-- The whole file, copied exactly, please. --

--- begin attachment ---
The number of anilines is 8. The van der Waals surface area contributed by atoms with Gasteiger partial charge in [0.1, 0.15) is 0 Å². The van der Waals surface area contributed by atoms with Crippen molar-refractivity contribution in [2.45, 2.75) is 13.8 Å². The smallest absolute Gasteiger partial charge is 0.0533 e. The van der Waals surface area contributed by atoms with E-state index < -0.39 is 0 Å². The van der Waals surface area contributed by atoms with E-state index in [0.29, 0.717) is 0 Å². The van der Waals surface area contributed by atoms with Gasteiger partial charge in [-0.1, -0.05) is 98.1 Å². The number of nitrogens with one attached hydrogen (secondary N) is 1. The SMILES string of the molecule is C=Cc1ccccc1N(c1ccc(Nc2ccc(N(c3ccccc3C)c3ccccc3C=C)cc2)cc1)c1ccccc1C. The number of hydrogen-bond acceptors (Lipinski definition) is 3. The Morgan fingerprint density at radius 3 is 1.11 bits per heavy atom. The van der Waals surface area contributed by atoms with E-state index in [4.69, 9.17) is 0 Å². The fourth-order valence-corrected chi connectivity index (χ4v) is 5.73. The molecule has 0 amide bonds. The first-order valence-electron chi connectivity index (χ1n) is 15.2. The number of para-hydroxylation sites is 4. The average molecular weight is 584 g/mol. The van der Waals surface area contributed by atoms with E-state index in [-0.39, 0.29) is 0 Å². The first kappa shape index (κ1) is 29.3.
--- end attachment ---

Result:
The number of anilines is 8. The van der Waals surface area contributed by atoms with Gasteiger partial charge in [0.1, 0.15) is 0 Å². The van der Waals surface area contributed by atoms with Crippen molar-refractivity contribution in [2.45, 2.75) is 13.8 Å². The smallest absolute Gasteiger partial charge is 0.0533 e. The van der Waals surface area contributed by atoms with E-state index < -0.39 is 0 Å². The van der Waals surface area contributed by atoms with E-state index in [0.29, 0.717) is 0 Å². The van der Waals surface area contributed by atoms with Gasteiger partial charge in [-0.1, -0.05) is 98.1 Å². The number of nitrogens with one attached hydrogen (secondary N) is 1. The SMILES string of the molecule is C=Cc1ccccc1N(c1ccc(Nc2ccc(N(c3ccccc3C)c3ccccc3C=C)cc2)cc1)c1ccccc1C. The number of hydrogen-bond acceptors (Lipinski definition) is 3. The Morgan fingerprint density at radius 3 is 1.11 bits per heavy atom. The van der Waals surface area contributed by atoms with E-state index in [4.69, 9.17) is 0 Å². The fourth-order valence-corrected chi connectivity index (χ4v) is 5.73. The molecule has 0 amide bonds. The first-order valence-electron chi connectivity index (χ1n) is 15.2. The number of para-hydroxylation sites is 4. The average molecular weight is 584 g/mol. The van der Waals surface area contributed by atoms with E-state index in [-0.39, 0.29) is 0 Å². The first kappa shape index (κ1) is 29.3.